While giving a talk to apprentices about what engineers do, another tech manager and I were asked “What is the best programming language to learn first?”. This question is often debated in engineering circles but there is technically no right answer when you interpret the question as, “I’m interested in coding/engineering and want to start learning—what language is a good starting place?” In this case, the other tech manager made a lot of good points about the merits of learning JavaScript. But maybe because I knew most of the audience had no desire to be engineers, I instead interpreted the question as, “If you’re only going to know a single programming language, what would be most helpful?” For that question, I think there is arguably a best answer: SQL.

Whether for a business or personal project, one of the simplest ways to store and use data is a relational database, and interacting with that data happens through SQL. Because databases are so pervasive, the skillset of using that data is valuable to people across many career paths. A number of people on the data team have worked on learning SQL, and one of the best resources we’ve found is pgexercises.com. It’s a great learning resource that mimics the real-life mental process that you go through when trying to figure out the correct logic for queries. I also recommend doing an online course like Khan Academy to understand the basics of working with databases.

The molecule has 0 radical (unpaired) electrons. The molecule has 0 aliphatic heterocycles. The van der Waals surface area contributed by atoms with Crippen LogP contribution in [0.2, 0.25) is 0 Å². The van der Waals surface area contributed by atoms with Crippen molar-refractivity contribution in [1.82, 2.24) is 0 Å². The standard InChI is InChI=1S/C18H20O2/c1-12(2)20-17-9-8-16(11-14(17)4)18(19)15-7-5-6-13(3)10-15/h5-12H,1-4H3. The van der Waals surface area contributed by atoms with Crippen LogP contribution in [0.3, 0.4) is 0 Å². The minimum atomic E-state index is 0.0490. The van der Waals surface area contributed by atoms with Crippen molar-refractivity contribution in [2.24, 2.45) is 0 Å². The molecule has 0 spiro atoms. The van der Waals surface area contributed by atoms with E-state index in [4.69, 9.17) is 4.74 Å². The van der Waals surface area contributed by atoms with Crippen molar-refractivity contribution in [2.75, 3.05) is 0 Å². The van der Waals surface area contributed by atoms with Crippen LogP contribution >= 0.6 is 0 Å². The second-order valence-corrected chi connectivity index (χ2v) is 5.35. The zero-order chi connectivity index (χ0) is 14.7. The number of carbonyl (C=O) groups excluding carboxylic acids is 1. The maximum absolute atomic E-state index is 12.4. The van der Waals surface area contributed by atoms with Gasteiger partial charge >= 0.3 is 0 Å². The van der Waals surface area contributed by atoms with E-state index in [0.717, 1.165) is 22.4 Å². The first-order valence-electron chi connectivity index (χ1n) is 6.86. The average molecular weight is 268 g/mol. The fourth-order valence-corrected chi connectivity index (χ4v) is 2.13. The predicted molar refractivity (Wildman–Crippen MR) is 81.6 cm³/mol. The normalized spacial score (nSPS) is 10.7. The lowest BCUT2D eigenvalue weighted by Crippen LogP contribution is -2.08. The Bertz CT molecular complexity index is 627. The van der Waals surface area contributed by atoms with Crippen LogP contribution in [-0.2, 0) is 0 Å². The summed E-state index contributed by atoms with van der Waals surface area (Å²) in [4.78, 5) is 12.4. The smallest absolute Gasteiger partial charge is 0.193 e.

In addition to making you more technically literate, learning SQL will provide you a skill that is valuable in many professions. Knowing SQL will help you directly use data and better understand what is happening in software that uses databases behind the scenes. Searching JIRA with JQL or crafting Rules in Outlook are great examples of how knowing SQL helps you leverage powerful features in software. If you want to make the jump into learning SQL… you can do it!


Image by Duncan Hull. Used under CC BY 2.0. Cropped from original.

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